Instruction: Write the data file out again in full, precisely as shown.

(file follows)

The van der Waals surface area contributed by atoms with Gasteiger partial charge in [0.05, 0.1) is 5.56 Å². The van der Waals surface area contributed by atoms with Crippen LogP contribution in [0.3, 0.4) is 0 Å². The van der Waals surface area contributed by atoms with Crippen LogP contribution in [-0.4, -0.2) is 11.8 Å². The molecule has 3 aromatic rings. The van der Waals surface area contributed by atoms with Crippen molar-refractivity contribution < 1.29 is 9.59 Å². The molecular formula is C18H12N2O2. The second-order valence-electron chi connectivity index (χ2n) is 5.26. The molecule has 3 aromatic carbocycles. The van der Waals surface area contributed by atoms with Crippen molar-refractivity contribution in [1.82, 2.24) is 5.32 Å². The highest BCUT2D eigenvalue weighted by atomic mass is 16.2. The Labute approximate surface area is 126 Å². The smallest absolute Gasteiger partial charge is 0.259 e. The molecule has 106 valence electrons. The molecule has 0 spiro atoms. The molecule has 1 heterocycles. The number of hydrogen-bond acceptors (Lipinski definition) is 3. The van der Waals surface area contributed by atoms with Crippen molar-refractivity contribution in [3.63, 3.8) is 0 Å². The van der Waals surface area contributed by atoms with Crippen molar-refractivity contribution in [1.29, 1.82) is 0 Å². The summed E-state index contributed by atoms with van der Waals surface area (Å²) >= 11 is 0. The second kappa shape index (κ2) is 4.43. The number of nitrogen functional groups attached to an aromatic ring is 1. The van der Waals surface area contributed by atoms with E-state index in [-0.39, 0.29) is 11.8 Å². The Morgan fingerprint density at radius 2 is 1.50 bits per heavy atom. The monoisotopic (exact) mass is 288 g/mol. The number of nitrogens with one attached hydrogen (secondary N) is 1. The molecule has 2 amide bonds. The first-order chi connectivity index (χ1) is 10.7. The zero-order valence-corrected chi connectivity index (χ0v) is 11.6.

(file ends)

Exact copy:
The van der Waals surface area contributed by atoms with Gasteiger partial charge in [0.05, 0.1) is 5.56 Å². The van der Waals surface area contributed by atoms with Crippen LogP contribution in [0.3, 0.4) is 0 Å². The van der Waals surface area contributed by atoms with Crippen LogP contribution in [-0.4, -0.2) is 11.8 Å². The molecule has 3 aromatic rings. The van der Waals surface area contributed by atoms with Crippen molar-refractivity contribution < 1.29 is 9.59 Å². The molecular formula is C18H12N2O2. The second-order valence-electron chi connectivity index (χ2n) is 5.26. The molecule has 3 aromatic carbocycles. The van der Waals surface area contributed by atoms with Crippen molar-refractivity contribution in [1.82, 2.24) is 5.32 Å². The highest BCUT2D eigenvalue weighted by atomic mass is 16.2. The Labute approximate surface area is 126 Å². The smallest absolute Gasteiger partial charge is 0.259 e. The molecule has 106 valence electrons. The molecule has 0 spiro atoms. The molecule has 1 heterocycles. The number of hydrogen-bond acceptors (Lipinski definition) is 3. The van der Waals surface area contributed by atoms with Crippen molar-refractivity contribution in [3.63, 3.8) is 0 Å². The van der Waals surface area contributed by atoms with Crippen molar-refractivity contribution in [1.29, 1.82) is 0 Å². The summed E-state index contributed by atoms with van der Waals surface area (Å²) >= 11 is 0. The second kappa shape index (κ2) is 4.43. The number of nitrogen functional groups attached to an aromatic ring is 1. The van der Waals surface area contributed by atoms with E-state index in [-0.39, 0.29) is 11.8 Å². The Morgan fingerprint density at radius 2 is 1.50 bits per heavy atom. The monoisotopic (exact) mass is 288 g/mol. The number of nitrogens with one attached hydrogen (secondary N) is 1. The molecule has 2 amide bonds. The first-order chi connectivity index (χ1) is 10.7. The zero-order valence-corrected chi connectivity index (χ0v) is 11.6.